Furthermore we may assume that c is a cube since the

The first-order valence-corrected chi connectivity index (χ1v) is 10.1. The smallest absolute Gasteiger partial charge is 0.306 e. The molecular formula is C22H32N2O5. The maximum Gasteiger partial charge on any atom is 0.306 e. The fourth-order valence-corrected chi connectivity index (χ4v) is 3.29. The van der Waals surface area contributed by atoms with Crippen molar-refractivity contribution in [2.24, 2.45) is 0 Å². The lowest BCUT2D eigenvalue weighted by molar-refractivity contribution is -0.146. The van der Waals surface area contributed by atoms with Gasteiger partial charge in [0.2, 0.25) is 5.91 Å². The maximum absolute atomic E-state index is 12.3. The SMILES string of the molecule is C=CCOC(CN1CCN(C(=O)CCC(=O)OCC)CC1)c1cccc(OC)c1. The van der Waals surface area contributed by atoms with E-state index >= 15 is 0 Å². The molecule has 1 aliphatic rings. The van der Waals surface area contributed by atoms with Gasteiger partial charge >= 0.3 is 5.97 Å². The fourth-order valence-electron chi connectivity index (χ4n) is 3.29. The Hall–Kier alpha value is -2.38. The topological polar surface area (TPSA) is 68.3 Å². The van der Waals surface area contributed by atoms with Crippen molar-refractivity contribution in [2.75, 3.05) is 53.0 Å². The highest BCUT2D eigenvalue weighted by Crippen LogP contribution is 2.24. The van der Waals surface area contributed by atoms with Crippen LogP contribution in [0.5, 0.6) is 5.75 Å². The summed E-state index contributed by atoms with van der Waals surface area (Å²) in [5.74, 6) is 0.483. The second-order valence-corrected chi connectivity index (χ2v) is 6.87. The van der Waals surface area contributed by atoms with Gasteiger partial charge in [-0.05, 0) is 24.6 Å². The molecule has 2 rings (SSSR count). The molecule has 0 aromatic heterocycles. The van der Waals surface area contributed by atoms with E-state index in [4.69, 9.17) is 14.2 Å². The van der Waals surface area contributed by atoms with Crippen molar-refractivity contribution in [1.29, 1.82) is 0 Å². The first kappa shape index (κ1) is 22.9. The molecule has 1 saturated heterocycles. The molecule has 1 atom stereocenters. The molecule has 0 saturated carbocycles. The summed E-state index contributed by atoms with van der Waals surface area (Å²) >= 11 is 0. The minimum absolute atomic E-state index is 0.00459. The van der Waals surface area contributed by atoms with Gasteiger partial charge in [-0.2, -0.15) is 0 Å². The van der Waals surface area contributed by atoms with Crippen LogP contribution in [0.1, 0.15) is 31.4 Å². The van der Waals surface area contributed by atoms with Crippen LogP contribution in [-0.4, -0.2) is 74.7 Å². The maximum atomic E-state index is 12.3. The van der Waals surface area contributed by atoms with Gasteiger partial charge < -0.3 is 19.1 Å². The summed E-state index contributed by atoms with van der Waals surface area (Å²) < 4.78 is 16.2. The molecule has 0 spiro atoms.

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Unformatted text preview: his replacement gives vol t t C vol t C , forcing equality in (7). Furthermore, we may assume that C is a cube, since the cubes generate the Borel- eld on . A \cube" is of the form C = C I , where I K is an interval of directions and C is a square in the plane. We must therefore prove that vol S vol C ; whenever C = t(S) is a cube (70 ) as in gure 8 below. Suppose g : 0; 1] ! R is a piecewise linear approximation of f , and let gt denote the transformation of owing for time t but bouncing o the graph of g rather than f . Printed: February 14, 1995 Filename is Article/18Billiards/billiards.ams.tex 7 Billiards inside a cusp f g t Φ ( v) t Φg( v) S C C v I Figure 8 A small set S of cueballs ows for time t. It bounces o the cushion, f , exactly once to form a small cube C = C I , whose interval I of directions points to the southeast. Polygonal approximation g is su ciently close to f that every cueball of S hits g exactly once. The solid line shows the true trajectory of v. The dotted segment shows the altered trajectory of v when it bounces o of g rather than f . Since f is continuously di erentiable, given " we may take g uniformly close to f in both position and slope so as to arrange, for any v 2 S, that dist gt (v); t (v) ". (The nullset of cueballs v which hit a vertex of g is immaterial.) This implies that gt (S) is a subset of the set Ball" := Ball" (C) of cueballs which are within distance " of some cueball in C. But billiard measure is preserved when bouncing o the polygonal cushion g and so S = vol t g( S) Ball" : And the volume of Ball" tends to the volume of the cube C, as " & 0. vol vol x2 A second shot at Billiards The series-divergence proof of the Introduction showed that if the (piecewise smooth) uppercushion f : 0; 1) ! R+ of gure 2 is eventually-convex, then the set of cueballs which escape is empty. For a more general f this escape-set E = E( ), the set of cueballs e such that liminf x-coord t!1 t e = +1 ; might not be empty but may nonetheless be small in another sense. A nite-area cusp has a null escape-set: The Squeeze Play. Replacing the convexity of f R with a nite area requirement, 11 f (x) dx < 1, allows the weaker conclusion that E is a nullset. \A gallon of water won't t inside a pint-sized cusp" is the proof: Pick x0 su ciently large that area(S ) is pint-sized, where S consists of those points (x; y ) 2 with x x0 ; indeed, area(S ) is to be taken so small that area(S ) 2 < vol(E): But vol(S K ) = area(S ) 2 . Hence S K has strictly less volume than E. But this contradicts that vol t (E) \ (S K ) ! vol(E) ; as t ! 1, which follows from the de nition of the escape-set. So no such x0 exists and thus vol(E) = 0. Math. Intelligencer, vol.17 no.1, (1995), 8{16. 8 J.L. King A second proof that vol(E) is zero: Recurrence. For a continuous ow on a metric space , a point ! is (topologically) recurrent if t (!) ! ! along some sequence of times ti ! 1. Showing that almost-every cueball is recurrent would emphatically prove that the escape-set is null. We will not, however, be able to prove that E is empty , since a table of nite area {even a i bounded table{ need not have all its cueballs recurrenty. The key to showing that a.e. cueball is recurrent is to de ne a measure-theoretic notion of recurrence. Consider a measure-preserving ow on measure-space ( ; ). A point ! 2 S \recurs to S " if t! 2 S for arbitrarily large times t. A set S is Poincare-recurrent if a.e. ! 2 S recurs to S . Flow is co...
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